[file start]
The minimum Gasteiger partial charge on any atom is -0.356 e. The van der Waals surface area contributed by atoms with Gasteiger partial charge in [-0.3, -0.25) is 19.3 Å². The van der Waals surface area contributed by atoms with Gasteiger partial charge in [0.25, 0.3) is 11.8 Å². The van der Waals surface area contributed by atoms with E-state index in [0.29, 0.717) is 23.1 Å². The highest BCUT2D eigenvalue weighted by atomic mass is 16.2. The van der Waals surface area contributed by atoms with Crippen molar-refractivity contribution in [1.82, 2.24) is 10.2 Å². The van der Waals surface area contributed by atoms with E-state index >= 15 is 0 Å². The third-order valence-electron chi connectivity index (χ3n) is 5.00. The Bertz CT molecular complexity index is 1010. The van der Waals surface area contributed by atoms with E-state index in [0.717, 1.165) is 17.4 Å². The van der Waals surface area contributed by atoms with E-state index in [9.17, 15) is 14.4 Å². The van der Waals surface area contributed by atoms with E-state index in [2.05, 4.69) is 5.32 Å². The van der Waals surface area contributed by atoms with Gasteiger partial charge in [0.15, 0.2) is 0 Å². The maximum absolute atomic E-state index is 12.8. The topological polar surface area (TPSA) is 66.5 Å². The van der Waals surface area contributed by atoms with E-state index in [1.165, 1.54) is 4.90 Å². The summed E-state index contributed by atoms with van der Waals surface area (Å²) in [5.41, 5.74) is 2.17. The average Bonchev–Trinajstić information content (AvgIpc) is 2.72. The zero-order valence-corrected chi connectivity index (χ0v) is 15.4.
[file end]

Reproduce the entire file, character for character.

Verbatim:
The minimum Gasteiger partial charge on any atom is -0.356 e. The van der Waals surface area contributed by atoms with Gasteiger partial charge in [-0.3, -0.25) is 19.3 Å². The van der Waals surface area contributed by atoms with Gasteiger partial charge in [0.25, 0.3) is 11.8 Å². The van der Waals surface area contributed by atoms with E-state index in [0.29, 0.717) is 23.1 Å². The highest BCUT2D eigenvalue weighted by atomic mass is 16.2. The van der Waals surface area contributed by atoms with Crippen molar-refractivity contribution in [1.82, 2.24) is 10.2 Å². The van der Waals surface area contributed by atoms with E-state index >= 15 is 0 Å². The third-order valence-electron chi connectivity index (χ3n) is 5.00. The Bertz CT molecular complexity index is 1010. The van der Waals surface area contributed by atoms with E-state index in [0.717, 1.165) is 17.4 Å². The van der Waals surface area contributed by atoms with E-state index in [9.17, 15) is 14.4 Å². The van der Waals surface area contributed by atoms with E-state index in [2.05, 4.69) is 5.32 Å². The van der Waals surface area contributed by atoms with Gasteiger partial charge in [0.15, 0.2) is 0 Å². The maximum absolute atomic E-state index is 12.8. The topological polar surface area (TPSA) is 66.5 Å². The van der Waals surface area contributed by atoms with E-state index in [1.165, 1.54) is 4.90 Å². The summed E-state index contributed by atoms with van der Waals surface area (Å²) in [5.41, 5.74) is 2.17. The average Bonchev–Trinajstić information content (AvgIpc) is 2.72. The zero-order valence-corrected chi connectivity index (χ0v) is 15.4.